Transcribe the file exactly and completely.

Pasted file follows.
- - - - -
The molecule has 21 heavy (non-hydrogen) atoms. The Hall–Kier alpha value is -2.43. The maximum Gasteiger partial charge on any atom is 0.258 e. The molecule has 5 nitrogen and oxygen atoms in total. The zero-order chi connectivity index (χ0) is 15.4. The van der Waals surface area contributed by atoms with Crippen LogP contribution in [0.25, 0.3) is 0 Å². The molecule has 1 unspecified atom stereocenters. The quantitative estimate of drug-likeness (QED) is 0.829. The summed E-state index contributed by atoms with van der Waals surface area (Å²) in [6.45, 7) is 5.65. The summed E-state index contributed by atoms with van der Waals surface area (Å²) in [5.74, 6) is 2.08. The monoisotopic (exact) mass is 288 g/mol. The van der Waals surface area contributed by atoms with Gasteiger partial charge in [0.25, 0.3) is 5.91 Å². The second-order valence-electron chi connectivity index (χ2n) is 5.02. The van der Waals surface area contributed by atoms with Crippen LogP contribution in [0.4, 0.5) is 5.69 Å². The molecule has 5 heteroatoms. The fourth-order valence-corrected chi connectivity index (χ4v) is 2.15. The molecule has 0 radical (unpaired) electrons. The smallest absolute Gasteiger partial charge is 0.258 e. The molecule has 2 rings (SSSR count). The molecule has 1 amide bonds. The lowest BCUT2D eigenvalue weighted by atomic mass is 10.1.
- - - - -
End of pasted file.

The molecule has 21 heavy (non-hydrogen) atoms. The Hall–Kier alpha value is -2.43. The maximum Gasteiger partial charge on any atom is 0.258 e. The molecule has 5 nitrogen and oxygen atoms in total. The zero-order chi connectivity index (χ0) is 15.4. The van der Waals surface area contributed by atoms with Crippen LogP contribution in [0.25, 0.3) is 0 Å². The molecule has 1 unspecified atom stereocenters. The quantitative estimate of drug-likeness (QED) is 0.829. The summed E-state index contributed by atoms with van der Waals surface area (Å²) in [6.45, 7) is 5.65. The summed E-state index contributed by atoms with van der Waals surface area (Å²) in [5.74, 6) is 2.08. The monoisotopic (exact) mass is 288 g/mol. The van der Waals surface area contributed by atoms with Gasteiger partial charge in [0.25, 0.3) is 5.91 Å². The second-order valence-electron chi connectivity index (χ2n) is 5.02. The van der Waals surface area contributed by atoms with Crippen LogP contribution in [0.4, 0.5) is 5.69 Å². The molecule has 5 heteroatoms. The fourth-order valence-corrected chi connectivity index (χ4v) is 2.15. The molecule has 0 radical (unpaired) electrons. The smallest absolute Gasteiger partial charge is 0.258 e. The molecule has 2 rings (SSSR count). The molecule has 1 amide bonds. The lowest BCUT2D eigenvalue weighted by atomic mass is 10.1.